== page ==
If you think about the quantities involved in this reaction, you'll realize why does the product contain the methoxy group and not the halide. Methanol is present in large excess since it is the solvent of this reaction. Cl- ions will also be present and a very small amount of the chlorohydrin may be formed as well. The reason why methanol is a reagent and not only act as a solvent in this reaction is because its oxygen atom acts as a nucleophile, just like halides or any other molecule containing electronegative atoms (such as O, N, S etc).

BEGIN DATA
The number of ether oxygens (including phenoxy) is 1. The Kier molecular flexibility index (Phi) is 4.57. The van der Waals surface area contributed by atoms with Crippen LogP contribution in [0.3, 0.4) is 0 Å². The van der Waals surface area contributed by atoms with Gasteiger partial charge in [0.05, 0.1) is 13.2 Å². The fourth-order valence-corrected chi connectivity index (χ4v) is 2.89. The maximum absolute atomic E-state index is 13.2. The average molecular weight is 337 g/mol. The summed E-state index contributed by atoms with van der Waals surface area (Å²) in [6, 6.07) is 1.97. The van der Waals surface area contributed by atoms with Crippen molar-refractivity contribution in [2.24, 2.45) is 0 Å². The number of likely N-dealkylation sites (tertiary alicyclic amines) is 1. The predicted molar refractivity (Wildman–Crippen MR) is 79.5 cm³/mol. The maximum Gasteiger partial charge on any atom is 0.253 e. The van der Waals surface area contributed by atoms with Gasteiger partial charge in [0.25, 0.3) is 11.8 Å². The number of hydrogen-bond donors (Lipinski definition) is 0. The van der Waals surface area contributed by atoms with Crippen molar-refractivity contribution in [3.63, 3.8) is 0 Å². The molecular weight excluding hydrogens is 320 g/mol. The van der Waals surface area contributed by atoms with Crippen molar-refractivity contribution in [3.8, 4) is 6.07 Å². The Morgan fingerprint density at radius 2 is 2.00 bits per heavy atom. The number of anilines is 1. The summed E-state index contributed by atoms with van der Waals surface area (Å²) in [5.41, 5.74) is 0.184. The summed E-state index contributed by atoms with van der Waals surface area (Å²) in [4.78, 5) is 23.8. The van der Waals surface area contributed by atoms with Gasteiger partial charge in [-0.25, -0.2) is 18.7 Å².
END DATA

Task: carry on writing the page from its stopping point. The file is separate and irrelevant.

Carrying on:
I found the following mechanism on Google and it is draw as if the reaction was being performed in water, however you can replace the blue water molecule for methanol or any other alcohol since the mechanism is the same for both.
Whenever you look at a reaction schemes like the one you've posted, you should always address the reactivity of solvents and other reaction components, sometimes they end up reacting with your substrate rather than your desired reagent, this is a very good example of it. So if you intend to synthesize a chlorohydrin, you cannot use a nucleophilic solvent, otherwise, it will react with the epoxide and form the correspondent adduct.
I hope this answers your question.